Like many other forms of insurance, long-term care insurance (LTCI) can feel like it comes with its own language. We hope you found our glossary (published December 29) helpful in defining some of the most common terms in LTCI. It’s also important to be able to distinguish between two different types of care—skilled care and custodial care.
- Administered when direct medical attention is needed and provided by a licensed medical professional in a certified facility
- Patients often receive skilled care as the result of a short-term medical condition that they are expected to recover from
- Can be performed by someone without professional medical skills either at home or in a facility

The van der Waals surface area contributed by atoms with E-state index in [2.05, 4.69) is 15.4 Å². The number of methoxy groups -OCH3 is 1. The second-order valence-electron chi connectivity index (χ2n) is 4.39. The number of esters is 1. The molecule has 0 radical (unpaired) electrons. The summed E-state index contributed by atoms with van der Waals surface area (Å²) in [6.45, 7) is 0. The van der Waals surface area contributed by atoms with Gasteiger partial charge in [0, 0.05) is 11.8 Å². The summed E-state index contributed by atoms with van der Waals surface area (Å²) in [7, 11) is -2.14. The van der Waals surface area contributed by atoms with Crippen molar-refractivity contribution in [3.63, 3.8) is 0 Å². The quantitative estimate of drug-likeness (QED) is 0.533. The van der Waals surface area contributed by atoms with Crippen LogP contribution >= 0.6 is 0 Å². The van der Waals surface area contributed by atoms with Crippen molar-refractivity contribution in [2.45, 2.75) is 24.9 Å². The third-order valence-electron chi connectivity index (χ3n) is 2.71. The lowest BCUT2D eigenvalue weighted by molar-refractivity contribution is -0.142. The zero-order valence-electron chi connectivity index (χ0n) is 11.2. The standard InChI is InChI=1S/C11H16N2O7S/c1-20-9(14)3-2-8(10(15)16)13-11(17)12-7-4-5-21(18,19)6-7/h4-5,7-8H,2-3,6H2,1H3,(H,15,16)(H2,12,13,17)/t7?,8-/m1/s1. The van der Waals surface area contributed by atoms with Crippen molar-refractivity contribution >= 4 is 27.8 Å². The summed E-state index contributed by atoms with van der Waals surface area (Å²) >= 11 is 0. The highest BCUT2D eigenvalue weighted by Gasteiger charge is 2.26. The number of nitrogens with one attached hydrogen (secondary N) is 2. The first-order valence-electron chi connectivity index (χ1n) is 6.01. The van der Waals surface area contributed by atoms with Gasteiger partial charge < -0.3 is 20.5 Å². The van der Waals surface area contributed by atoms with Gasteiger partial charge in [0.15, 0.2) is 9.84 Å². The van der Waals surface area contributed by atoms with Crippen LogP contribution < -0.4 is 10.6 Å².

- Provides assistance with activities for daily living (ADLs), like eating and bathing, and not direct medical treatments
- Patients receiving custodial care most often have a chronic condition where their recovery is not expected
Another important differentiator between skilled care and custodial care is what Medicare will and will not cover.
Medicare, along with private insurance, may cover short-term skilled care needs when certain conditions are met. If custodial care is the only type of care needed, Medicare will not cover these expenses. This is where long-term care insurance plays an important role.